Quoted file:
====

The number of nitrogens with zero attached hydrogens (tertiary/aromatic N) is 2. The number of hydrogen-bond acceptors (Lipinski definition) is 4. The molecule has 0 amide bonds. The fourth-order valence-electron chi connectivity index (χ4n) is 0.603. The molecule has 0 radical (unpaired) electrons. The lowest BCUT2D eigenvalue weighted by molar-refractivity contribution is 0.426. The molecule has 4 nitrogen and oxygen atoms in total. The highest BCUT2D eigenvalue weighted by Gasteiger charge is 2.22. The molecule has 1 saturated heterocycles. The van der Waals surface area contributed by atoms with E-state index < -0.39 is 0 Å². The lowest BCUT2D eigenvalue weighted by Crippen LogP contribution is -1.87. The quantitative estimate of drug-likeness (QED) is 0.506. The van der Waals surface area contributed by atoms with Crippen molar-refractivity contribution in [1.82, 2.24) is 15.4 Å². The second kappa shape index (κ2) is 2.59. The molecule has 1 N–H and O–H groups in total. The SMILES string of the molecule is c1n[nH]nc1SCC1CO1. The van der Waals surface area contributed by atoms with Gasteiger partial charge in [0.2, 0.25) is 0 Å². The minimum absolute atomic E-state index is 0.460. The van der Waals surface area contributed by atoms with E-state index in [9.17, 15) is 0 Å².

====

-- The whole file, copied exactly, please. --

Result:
The number of nitrogens with zero attached hydrogens (tertiary/aromatic N) is 2. The number of hydrogen-bond acceptors (Lipinski definition) is 4. The molecule has 0 amide bonds. The fourth-order valence-electron chi connectivity index (χ4n) is 0.603. The molecule has 0 radical (unpaired) electrons. The lowest BCUT2D eigenvalue weighted by molar-refractivity contribution is 0.426. The molecule has 4 nitrogen and oxygen atoms in total. The highest BCUT2D eigenvalue weighted by Gasteiger charge is 2.22. The molecule has 1 saturated heterocycles. The van der Waals surface area contributed by atoms with E-state index < -0.39 is 0 Å². The lowest BCUT2D eigenvalue weighted by Crippen LogP contribution is -1.87. The quantitative estimate of drug-likeness (QED) is 0.506. The van der Waals surface area contributed by atoms with Crippen molar-refractivity contribution in [1.82, 2.24) is 15.4 Å². The second kappa shape index (κ2) is 2.59. The molecule has 1 N–H and O–H groups in total. The SMILES string of the molecule is c1n[nH]nc1SCC1CO1. The van der Waals surface area contributed by atoms with Gasteiger partial charge in [0.2, 0.25) is 0 Å². The minimum absolute atomic E-state index is 0.460. The van der Waals surface area contributed by atoms with E-state index in [9.17, 15) is 0 Å².